Each new issue of the Thesaurus linguae Latinae, produced to the highly professional standards of a tradition now over a century old, is a lexicographical event in itself, for Latinists and Romance scholars at least, and the Fasciculus decimus sextus currently under review, including some delicate and complex entries, such as publicus, pudor, pulcher, puer), certainly meets the high expectations of scholarly readers. The minor entries, too, are of great interest and importance, as they document new or scarcely attested words, or test the philological foundations of uncertain ones, sometimes helping to bridge the gap between Latin and the Romance languages with documents which had gone unnoticed or were buried in some publication a bit out of the way.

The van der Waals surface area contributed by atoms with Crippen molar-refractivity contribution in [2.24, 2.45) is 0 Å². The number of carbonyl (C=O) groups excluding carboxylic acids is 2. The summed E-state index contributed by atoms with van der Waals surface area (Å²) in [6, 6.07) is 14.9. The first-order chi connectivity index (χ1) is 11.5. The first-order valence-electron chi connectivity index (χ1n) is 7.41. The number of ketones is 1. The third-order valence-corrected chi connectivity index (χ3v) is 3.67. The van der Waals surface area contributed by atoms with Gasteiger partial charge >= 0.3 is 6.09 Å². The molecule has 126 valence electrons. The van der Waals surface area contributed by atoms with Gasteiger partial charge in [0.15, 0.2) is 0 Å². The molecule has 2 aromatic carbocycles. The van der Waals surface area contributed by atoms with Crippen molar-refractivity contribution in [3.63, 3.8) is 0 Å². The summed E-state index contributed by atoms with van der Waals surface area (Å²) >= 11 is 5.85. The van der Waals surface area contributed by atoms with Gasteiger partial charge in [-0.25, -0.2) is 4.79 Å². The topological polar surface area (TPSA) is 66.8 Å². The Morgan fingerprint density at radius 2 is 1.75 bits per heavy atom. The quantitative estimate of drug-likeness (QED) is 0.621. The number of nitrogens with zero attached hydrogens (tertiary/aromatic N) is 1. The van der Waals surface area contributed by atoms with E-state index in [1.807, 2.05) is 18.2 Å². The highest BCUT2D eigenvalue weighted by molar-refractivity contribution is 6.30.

TLL articles are different from most other Latin dictionary articles, even those in the scholarly Oxford Latin Dictionary. In the first place, this is because no translations into modern languages are provided, except the relevant Romance reflexes and inheritors. Perhaps just as important , entries are arranged in a complex hierarchical organization which aims at isolating the core meaning or Grundbedeutung of a word, and at highlighting what TLL redactors see as the history, as coherent as possible, of a word’s shifts and extensions of meaning in time. Now, all dictionaries aim at doing this, typically combining logical and chronological criteria, on the assumption or hope that the earliest occurrences of a word show the way to its core meaning. However, in other Latin dictionaries, the focus on translation and the consequent need to adapt to the target language and its idioms gains the upper hand over the word’s history and ramifications of meaning. It is worth attracting attention here to the online bulletin of the Bayerische Akademie der Wissenschaften, where pieces by TLL scholars appear now and then. As it happens, Claudia Wick, the author of several entries in this issue, has illustrated work at the TLL with methodological considerations and examples taken from the fascicule under review here in Am Beispiel ‘pudor’: Lexikographen übersetzen nicht; and the 2008 issue features another contribution on similar themes with a different selection of examples, T. Harbsmeier, “Omne tulit punctum …”: Aus der Werkstatt des Thesaurus linguae Latinae, worth reading also for the suggestion, based on frequency data, that for a Latin speaker hearing the word punctum the most immediate mental association was with ‘time’, with something quick and sudden happening puncto temporis, rather than with ‘interpunction’.